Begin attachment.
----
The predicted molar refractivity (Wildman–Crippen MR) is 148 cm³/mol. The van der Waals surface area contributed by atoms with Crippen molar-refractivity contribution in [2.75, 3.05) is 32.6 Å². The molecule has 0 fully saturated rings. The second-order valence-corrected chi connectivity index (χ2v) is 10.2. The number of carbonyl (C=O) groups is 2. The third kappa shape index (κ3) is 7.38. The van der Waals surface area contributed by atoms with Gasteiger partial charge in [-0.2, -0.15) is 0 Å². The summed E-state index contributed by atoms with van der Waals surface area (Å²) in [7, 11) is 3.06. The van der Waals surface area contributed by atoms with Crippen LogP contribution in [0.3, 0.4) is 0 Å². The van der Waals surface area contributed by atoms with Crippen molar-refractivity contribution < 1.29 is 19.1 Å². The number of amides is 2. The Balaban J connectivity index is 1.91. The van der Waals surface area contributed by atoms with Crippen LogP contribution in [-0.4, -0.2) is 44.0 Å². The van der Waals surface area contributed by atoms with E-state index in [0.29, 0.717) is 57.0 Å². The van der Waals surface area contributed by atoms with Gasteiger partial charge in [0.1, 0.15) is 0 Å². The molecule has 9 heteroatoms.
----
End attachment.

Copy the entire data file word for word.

The predicted molar refractivity (Wildman–Crippen MR) is 148 cm³/mol. The van der Waals surface area contributed by atoms with Crippen molar-refractivity contribution in [2.75, 3.05) is 32.6 Å². The molecule has 0 fully saturated rings. The second-order valence-corrected chi connectivity index (χ2v) is 10.2. The number of carbonyl (C=O) groups is 2. The third kappa shape index (κ3) is 7.38. The van der Waals surface area contributed by atoms with Gasteiger partial charge in [-0.2, -0.15) is 0 Å². The summed E-state index contributed by atoms with van der Waals surface area (Å²) in [7, 11) is 3.06. The van der Waals surface area contributed by atoms with Crippen LogP contribution in [0.3, 0.4) is 0 Å². The van der Waals surface area contributed by atoms with Crippen molar-refractivity contribution < 1.29 is 19.1 Å². The number of amides is 2. The Balaban J connectivity index is 1.91. The van der Waals surface area contributed by atoms with Crippen LogP contribution in [-0.4, -0.2) is 44.0 Å². The van der Waals surface area contributed by atoms with E-state index in [0.29, 0.717) is 57.0 Å². The van der Waals surface area contributed by atoms with Gasteiger partial charge in [0.1, 0.15) is 0 Å². The molecule has 9 heteroatoms.